Routine measles immunisation in Israel started in 1967. In 1990, concerns of under-immunisation and primary vaccine failure (in circa 5%) led to the introduction of a two-dose regime. Since 1994, two doses of MMR are provided at the ages of 12 months and six years.
The population in the Jerusalem district in late 2007 was 860,700. Children aged 0 to 14 years made up 31% of the population.
In August 2007, three measles cases (15 years, 22 years, and an infant; all unvaccinated) were diagnosed in Jerusalem. They had arrived from Jewish ultra-orthodox communities in London, where they reported having had contact with measles patients. The epidemiological investigation did not reveal any connection between these cases other than their place of origin. On 31 August 2007, six secondary cases were reported in Jerusalem. By the end of the year, 491 cases (61% males, 39% females) – almost exclusively in the ultra-orthodox population – had been reported to the Jerusalem District Health Office.
Most cases were confirmed, either serologically (78 cases, 15.9%) or by clinical-epidemiological association (361 cases, 73.5%). The weekly distribution of reported cases is shown in Figure 1.
The age distribution is shown in Figure 2. Most of the patients were children, with a median age of 5.8 years and an average age of 9.6±10.2 years (range: two weeks to 54.6 years). It should be noted that 70% of the cases occurred in children under the age of 14 years, while children in the group of one- to four year-olds accounted for a third (31%) of the patients.
Those children should have been immunised against measles as part of the routine paediatric immunisation schedule in Israel. However, 96% were not vaccinated. Frequently, all the children in a large family were infected; two thirds of the cases belonged to family clusters of more than two patients per family. This was at least partly due to the fact that patients did not comply with the recommendations of timely post-exposure prophylaxis.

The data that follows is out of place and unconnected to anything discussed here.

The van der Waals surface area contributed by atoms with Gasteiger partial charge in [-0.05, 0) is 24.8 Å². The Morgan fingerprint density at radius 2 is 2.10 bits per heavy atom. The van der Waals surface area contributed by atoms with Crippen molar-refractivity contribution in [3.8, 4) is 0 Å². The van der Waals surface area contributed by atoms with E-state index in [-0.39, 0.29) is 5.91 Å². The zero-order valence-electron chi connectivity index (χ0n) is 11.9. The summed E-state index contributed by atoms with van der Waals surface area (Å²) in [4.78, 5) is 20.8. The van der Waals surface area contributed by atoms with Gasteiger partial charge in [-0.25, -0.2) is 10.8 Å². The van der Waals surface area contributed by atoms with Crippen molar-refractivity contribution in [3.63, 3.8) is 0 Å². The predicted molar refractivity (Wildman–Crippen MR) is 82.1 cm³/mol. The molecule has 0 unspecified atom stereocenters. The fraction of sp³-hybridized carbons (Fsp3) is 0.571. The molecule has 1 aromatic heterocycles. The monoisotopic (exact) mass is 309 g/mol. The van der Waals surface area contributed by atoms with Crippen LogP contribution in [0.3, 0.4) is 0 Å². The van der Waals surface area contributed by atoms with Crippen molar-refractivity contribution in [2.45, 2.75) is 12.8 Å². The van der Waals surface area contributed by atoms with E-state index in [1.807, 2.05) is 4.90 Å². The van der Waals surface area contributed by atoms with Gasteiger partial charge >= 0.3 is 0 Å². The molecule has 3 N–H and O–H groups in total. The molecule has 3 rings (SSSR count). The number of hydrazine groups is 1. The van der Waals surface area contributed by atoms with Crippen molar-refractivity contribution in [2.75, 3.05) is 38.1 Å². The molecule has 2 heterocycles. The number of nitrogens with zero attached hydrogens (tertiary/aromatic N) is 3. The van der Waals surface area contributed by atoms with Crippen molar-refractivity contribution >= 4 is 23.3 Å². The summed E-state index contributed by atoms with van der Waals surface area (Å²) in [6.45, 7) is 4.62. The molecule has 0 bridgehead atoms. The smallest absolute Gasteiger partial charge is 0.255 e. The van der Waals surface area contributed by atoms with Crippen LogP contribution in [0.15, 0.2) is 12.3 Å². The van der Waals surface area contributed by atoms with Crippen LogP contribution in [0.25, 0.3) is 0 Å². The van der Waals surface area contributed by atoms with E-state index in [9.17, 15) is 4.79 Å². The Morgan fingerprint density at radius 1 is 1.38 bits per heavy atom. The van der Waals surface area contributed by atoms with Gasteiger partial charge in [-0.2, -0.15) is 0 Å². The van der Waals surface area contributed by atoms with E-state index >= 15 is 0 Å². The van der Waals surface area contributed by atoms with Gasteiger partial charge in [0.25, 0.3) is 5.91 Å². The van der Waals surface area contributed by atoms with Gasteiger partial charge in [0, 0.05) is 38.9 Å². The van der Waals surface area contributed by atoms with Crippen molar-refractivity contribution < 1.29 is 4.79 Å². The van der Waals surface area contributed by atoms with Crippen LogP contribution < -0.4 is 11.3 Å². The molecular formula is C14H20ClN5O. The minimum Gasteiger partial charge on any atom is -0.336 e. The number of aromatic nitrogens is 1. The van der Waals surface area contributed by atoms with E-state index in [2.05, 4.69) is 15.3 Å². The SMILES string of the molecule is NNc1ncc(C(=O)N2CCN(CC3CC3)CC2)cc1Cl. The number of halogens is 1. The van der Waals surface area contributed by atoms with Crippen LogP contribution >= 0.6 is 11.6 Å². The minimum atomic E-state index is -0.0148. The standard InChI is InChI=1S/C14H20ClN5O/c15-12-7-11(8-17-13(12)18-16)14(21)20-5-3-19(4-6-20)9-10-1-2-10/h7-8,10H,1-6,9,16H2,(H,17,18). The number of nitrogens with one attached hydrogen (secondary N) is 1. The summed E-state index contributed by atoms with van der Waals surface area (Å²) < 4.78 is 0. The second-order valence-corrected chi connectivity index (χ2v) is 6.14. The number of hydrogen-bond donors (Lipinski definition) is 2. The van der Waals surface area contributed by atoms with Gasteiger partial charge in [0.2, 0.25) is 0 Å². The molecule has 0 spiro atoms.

A striking feature of the current outbreak has been the very high incidence of measles in infants under one year of age (Figure 3).
The age-specific measles incidence among children under one year of age was 408.5 per 100,000. This is much higher than the incidence in any other age group, and significantly higher than that of the next age group, the one- to four-year-olds, who had an incidence of 264.1/100,000 (relative risk=1.55, 95% confidence interval 1.32-1.80, p=0.0001).
Seventy-one patients (15%) required hospitalisation, most of them due to fever, vomiting or dehydration. The median age of hospitalised patients was 3.6 years, their average age 12±13.8 years. Nineteen (26.7%) patients presented with pneumonitis or pneumonia, and two patients presented with encephalitis. A 13-year-old girl, one of nine children in a single household who were all clinically diagnosed with measles, was hospitalised due to severe respiratory distress. In the past she had been diagnosed with bronchial asthma and atrial septal defect. She was put on mechanical ventilation, and as her condition did not improve transferred to extra-corporeal membrane oxygenation (ECMO). She recovered, and was released within two weeks.
To date, there have not been any deaths.
Five cases involved pregnant women. Four delivered healthy, full-term infants, and one delivered a premature infant at 29 weeks of gestation, who survived. There were no reports of intra-uterine foetal death (IUFD).
Outbreak control policy included the administration of the MMR vaccine to those aged between six and 12 months within three days of their exposure to a case, and to susceptibles aged one year and older at any time following exposure. From August to December 2007, circa 5,000 doses of vaccine were administered in the Jerusalem district – three times the average in the same period in the 2006, a year without an outbreak. We interpret these numbers as suggesting that two thirds of the doses (circa 3,300) were used for post-exposure prophylaxis.